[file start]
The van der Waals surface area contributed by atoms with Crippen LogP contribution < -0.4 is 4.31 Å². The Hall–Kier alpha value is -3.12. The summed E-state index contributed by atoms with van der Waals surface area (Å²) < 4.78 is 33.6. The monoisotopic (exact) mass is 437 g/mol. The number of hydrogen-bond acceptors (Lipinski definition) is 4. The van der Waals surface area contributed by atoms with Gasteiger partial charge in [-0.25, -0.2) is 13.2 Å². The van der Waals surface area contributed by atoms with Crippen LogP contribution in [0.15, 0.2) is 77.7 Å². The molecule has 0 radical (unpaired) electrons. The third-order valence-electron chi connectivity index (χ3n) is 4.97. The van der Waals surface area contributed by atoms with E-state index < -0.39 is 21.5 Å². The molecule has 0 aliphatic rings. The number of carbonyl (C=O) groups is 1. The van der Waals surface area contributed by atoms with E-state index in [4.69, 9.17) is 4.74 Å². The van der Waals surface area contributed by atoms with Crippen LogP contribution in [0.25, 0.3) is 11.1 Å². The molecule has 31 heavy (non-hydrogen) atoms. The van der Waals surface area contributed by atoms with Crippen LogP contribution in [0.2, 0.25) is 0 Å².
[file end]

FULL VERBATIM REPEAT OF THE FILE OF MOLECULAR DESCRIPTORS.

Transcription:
The van der Waals surface area contributed by atoms with Crippen LogP contribution < -0.4 is 4.31 Å². The Hall–Kier alpha value is -3.12. The summed E-state index contributed by atoms with van der Waals surface area (Å²) < 4.78 is 33.6. The monoisotopic (exact) mass is 437 g/mol. The number of hydrogen-bond acceptors (Lipinski definition) is 4. The van der Waals surface area contributed by atoms with Gasteiger partial charge in [-0.25, -0.2) is 13.2 Å². The van der Waals surface area contributed by atoms with Crippen LogP contribution in [0.15, 0.2) is 77.7 Å². The molecule has 0 radical (unpaired) electrons. The third-order valence-electron chi connectivity index (χ3n) is 4.97. The van der Waals surface area contributed by atoms with E-state index < -0.39 is 21.5 Å². The molecule has 0 aliphatic rings. The number of carbonyl (C=O) groups is 1. The van der Waals surface area contributed by atoms with E-state index in [4.69, 9.17) is 4.74 Å². The van der Waals surface area contributed by atoms with Crippen LogP contribution in [0.25, 0.3) is 11.1 Å². The molecule has 31 heavy (non-hydrogen) atoms. The van der Waals surface area contributed by atoms with Crippen LogP contribution in [0.2, 0.25) is 0 Å².